I often feel overwhelmed at two points in my year, September and March. It sounds weird but over the years I have just come to know myself. I am an institutionalised person, I have either been in school, university, school again, university again or the church. This means that my life is generally underpinned by a three term system now and is punctuated by the two largest Christian festivals of the year; Christmas and Easter. (Just because none of us care much about March right now, and you may be wondering: I generally feel out of resources by March but know that I have to get myself up for Easter before I can have a rest.)
September on the other hand is my true nemesis. I dressed my young son for his first day at school today. I could feel a knot of dread in my stomach for him as I straightened his tie for the obligatory ‘first day photo’ in the back garden. Just before I left for work, I shot upstairs for my best gel with which I carefully spiked and styled his hair. As a victim of some pretty extreme school bullying myself, my son wasn’t going to be the polite and attitude-less lamb to the slaughter that I was.
I know! My wife often tells me to stop reacting against my past. Stop teaching him Karate moves. Stop encouraging him to imitate a T-Rex. He is only 3.
September: A time of dread when the new school shirts were bought at Co-Op and the pencils were sharpened and a little nervous tic and would start appearing in the corner of my eyelid. And here we are more than 25 years since '3 terrible years' and still September has its tremor.
I was wondering yesterday how many of us who suffer from Post-Holiday Blues are actually suffering from Pre-Term Anxiety. Of course there are events pressing, pastoral issues that have been brewing, courses and sermons and meetings and projects, all of which flash up as 'valid reasons' to feel on-edge, low or overwhelmed. They would appear much more ‘grown up’ and sensible reasons for this season. Yet it’s the little school boy in me that needs to have his day, make his voice heard, remind me that I am still he.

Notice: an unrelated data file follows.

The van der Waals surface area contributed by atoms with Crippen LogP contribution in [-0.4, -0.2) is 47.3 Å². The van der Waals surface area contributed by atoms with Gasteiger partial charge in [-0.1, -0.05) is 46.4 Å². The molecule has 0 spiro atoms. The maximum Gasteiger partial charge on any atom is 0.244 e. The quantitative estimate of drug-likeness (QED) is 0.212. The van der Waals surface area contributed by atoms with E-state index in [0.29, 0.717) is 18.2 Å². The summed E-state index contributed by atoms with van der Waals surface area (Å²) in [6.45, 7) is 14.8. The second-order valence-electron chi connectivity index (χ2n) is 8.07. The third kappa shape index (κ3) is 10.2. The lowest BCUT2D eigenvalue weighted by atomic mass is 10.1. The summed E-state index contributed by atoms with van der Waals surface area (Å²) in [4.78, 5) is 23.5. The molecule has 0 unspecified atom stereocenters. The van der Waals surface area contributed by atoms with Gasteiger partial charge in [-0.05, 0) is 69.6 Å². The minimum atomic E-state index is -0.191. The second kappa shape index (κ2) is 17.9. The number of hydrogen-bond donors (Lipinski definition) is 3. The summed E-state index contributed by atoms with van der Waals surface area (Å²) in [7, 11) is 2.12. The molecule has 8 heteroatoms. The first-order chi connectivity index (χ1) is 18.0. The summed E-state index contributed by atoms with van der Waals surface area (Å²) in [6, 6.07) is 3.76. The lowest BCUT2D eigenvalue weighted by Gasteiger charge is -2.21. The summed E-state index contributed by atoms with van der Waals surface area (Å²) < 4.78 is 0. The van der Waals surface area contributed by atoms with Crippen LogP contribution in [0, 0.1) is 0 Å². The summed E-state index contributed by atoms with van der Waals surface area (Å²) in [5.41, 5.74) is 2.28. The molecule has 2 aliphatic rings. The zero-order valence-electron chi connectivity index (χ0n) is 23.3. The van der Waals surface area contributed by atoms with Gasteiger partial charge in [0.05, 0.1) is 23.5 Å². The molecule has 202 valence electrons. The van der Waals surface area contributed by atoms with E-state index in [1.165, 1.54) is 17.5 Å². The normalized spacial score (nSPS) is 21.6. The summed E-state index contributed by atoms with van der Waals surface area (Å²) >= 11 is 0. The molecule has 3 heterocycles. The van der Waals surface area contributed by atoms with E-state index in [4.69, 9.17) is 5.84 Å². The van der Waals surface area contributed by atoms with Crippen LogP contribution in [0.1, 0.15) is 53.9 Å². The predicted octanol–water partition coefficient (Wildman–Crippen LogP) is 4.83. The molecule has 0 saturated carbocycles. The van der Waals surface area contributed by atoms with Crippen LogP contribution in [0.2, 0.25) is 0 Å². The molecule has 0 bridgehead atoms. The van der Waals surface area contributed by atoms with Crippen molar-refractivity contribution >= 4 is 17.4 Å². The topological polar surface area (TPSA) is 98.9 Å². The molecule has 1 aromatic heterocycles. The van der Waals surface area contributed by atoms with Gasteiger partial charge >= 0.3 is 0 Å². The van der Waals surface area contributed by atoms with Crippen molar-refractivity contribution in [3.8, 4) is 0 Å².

September is a season to practise self-compassion, not to bully the inner-child out of the door and through the school gates of life. (A self-attacking internal narrative is common for many people in this season as the ‘inner-bully’ drives them to task). It is time to listen to your inner reservations and aspirations for the months ahead with kindness and understanding.
How can you practise self-Compassion?
Self-compassion is not the same as self centeredness. Instead self-compassion is only available to us because Jesus has shown us what compassion is and invited us to nurture his compassion within us.
Find a place of physical stillness and turn your palms upwards laying them open on your knees.
Breathe consciously and lightly from your diaphragm (upper stomach area).
Pray, “Jesus or all compassion, awaken in me your heart of kindness that I may find the voice within me. Give me compassion for what I hear and a heart to nurture and soothe those wounded parts of me that raise their voice. Amen.”
Wait and allow thoughts to come to mind, without disputing or diminishing what you see.
Speak words of kindness and compassion to yourself, as if the concerns and fears you have seen where spoken to you by a dear friend.
Pray that you might live the rest of the day informed and compassionate towards these fears.